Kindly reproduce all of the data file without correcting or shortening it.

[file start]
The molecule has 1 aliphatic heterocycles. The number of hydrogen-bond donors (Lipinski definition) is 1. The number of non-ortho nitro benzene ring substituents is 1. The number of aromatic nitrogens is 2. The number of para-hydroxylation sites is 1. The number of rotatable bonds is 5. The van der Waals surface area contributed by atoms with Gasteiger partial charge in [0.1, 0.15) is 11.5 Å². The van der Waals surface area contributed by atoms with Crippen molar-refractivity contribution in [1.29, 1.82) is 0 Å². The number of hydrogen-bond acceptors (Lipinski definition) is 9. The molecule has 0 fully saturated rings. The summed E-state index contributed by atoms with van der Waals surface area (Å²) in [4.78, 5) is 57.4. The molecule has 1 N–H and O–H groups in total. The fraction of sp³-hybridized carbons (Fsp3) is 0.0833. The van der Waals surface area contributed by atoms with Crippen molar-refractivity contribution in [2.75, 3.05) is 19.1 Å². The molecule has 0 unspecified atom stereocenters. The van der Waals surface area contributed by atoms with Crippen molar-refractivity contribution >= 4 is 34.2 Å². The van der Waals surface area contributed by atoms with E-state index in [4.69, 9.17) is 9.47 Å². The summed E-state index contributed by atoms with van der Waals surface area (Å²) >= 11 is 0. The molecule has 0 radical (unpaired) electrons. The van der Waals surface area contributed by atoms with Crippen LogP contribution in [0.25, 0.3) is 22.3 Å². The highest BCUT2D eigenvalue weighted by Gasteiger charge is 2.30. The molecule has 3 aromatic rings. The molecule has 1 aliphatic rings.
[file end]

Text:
The molecule has 1 aliphatic heterocycles. The number of hydrogen-bond donors (Lipinski definition) is 1. The number of non-ortho nitro benzene ring substituents is 1. The number of aromatic nitrogens is 2. The number of para-hydroxylation sites is 1. The number of rotatable bonds is 5. The van der Waals surface area contributed by atoms with Gasteiger partial charge in [0.1, 0.15) is 11.5 Å². The van der Waals surface area contributed by atoms with Crippen molar-refractivity contribution in [1.29, 1.82) is 0 Å². The number of hydrogen-bond acceptors (Lipinski definition) is 9. The molecule has 0 fully saturated rings. The summed E-state index contributed by atoms with van der Waals surface area (Å²) in [4.78, 5) is 57.4. The molecule has 1 N–H and O–H groups in total. The fraction of sp³-hybridized carbons (Fsp3) is 0.0833. The van der Waals surface area contributed by atoms with Crippen molar-refractivity contribution in [2.75, 3.05) is 19.1 Å². The molecule has 0 unspecified atom stereocenters. The van der Waals surface area contributed by atoms with Crippen molar-refractivity contribution >= 4 is 34.2 Å². The van der Waals surface area contributed by atoms with E-state index in [4.69, 9.17) is 9.47 Å². The summed E-state index contributed by atoms with van der Waals surface area (Å²) >= 11 is 0. The molecule has 0 radical (unpaired) electrons. The van der Waals surface area contributed by atoms with Crippen LogP contribution in [0.25, 0.3) is 22.3 Å². The highest BCUT2D eigenvalue weighted by Gasteiger charge is 2.30. The molecule has 3 aromatic rings. The molecule has 1 aliphatic rings.